Toy Car Luggage

Five Day. It has been a difficult week. Much discomfort in the joints. And today portends to be a nasty one for weather. And then into the abyss that is week out. So my morale and mood have not been good.

Hence it was with a somewhat negative view that I noted an article [Link] this week. It is about some research (?????????) done by French “scientists” on “rolling luggage”. The thing with “rolling luggage” is that everyone’s time is golden so long as it is one’s own (?) time and not someone else’s which is stercus.  So no one wants to wait for checked luggage and insists on traveling with a miniature suitcase with a long handle and a pair of wheels either mounted on an axle or incorporated into the structure of the suitcase. And they drag, not roll, these suitcases through the aeroports and onto airliners where half of the suitcases end up checked baggage anyway because the room in the bins is quickly exhausted. 

From a physics standpoint what is important here is that the wheels are of fixed orientation and the suitcase is under continual force. If the wheels are on an axle, they are fixed but the axle can rotate. As these are pulled through the aeroport the suitcase tends to wobble, sometimes violently, and even tip over like a ship in high seas. Sadly, the suitcases that do tip do not sink, they just cause several other travelers to trip over them and cause a traffic jam and much ill will all about.

That latter is not physics, thankfully.

Back when I was a bairn, I had a couple of toy cars. These cars were made in Japan of hammered and painted tin and they had four rubber or plastic tires, in pairs mounted on metal axles. (Plastic was expensive in those days.) And when you would push these cars as hard as you could, they would run straight for a while (if they didn’t flip immediately) then veer off and even flip over. By the time my younger brother came along and played with toy cars, the body was now plastic but the behavior was the same.

This is why when I saw the article I was immediately cynical and thought this was nothing but self-promotion. After all, the French, as a people, are known for their arrogance. Most places you go, if you sincerely try to speak the language, you are warmly welcomed. In France, if you try to speak French, the French will try to kill you.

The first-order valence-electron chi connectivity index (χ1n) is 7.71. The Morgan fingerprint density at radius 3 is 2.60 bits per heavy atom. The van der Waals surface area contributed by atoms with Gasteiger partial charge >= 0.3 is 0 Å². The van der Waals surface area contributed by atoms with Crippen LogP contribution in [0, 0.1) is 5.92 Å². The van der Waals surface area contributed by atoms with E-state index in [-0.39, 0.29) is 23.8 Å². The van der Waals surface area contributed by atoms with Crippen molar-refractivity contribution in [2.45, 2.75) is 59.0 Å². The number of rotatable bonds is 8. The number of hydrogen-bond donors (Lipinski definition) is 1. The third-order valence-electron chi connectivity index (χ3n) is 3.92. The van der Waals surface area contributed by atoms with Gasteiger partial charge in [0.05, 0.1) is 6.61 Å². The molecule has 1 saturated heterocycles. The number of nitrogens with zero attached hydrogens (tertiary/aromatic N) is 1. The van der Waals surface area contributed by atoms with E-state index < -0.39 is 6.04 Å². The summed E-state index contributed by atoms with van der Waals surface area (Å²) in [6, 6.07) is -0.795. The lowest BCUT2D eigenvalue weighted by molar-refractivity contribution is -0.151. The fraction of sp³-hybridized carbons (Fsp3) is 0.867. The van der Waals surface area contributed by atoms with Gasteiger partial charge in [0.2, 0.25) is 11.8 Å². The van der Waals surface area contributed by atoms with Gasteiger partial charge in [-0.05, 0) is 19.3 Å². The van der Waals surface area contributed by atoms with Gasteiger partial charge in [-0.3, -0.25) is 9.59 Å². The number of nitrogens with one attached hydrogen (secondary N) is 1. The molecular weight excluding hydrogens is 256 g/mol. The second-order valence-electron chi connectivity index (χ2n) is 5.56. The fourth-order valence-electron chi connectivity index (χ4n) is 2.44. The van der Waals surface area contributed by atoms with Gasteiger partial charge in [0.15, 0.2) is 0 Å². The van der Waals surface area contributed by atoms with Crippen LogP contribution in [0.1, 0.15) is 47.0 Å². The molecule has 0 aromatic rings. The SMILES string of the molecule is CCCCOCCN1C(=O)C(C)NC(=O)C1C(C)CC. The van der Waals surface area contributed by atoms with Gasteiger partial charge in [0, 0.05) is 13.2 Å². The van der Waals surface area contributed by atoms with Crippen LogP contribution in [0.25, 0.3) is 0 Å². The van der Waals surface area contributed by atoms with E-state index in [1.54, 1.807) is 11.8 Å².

Basically, the suitcase is an extended version of the toy car. Since the wheels are fixed in orientation, and, if mounted on an axle, constrained to rotate together. and under continual force, every little variation in the rolling surface – floor, for the bogs – causes a perturbation. In addition, and this is the real biggie, the direction of the force (pull) and the direction of the wheel’s rotation is not the same. So while the wheel is turning, it is also being dragged a bit to the side. If the wheels are mounted on an axle, this dragging causes one side of the suitcase to dig in and stall, at least momentarily. And if you pull the suitcase fast enough, the bumps and drags interfere constructively and you get a Tacoma Narrows bridge event. (Although that’s not really why the bridge collapsed, of course.)

Now why is this article self-promoting? Because every physicist who has traveled since the introduction of “rolling luggage”, has experienced this either directly or by observation and figured out what was going on. And most of us then returned to checked baggage. So this stuff isn’t new. It’s not as bad as going out to the Eiffel Tower and repeating Galileo’s Tower of Pisa experiment – and bragging about as new – but it’s close.

Incidentally, this physics is also close to the reason why Alibam Pickup Truck aimers aren’t competent drivers: the trucks themselves are impossible to steer like a motorcar and the state in its warped politics is unwilling to force pickup drivers to take training in the interest of the safety of the citizenry. Which is why Alibam is a third world state, a toy car state. Absent of understanding of basic physics and absent of any regard for the citizenry.

Much like the contemporary bog traveler. 

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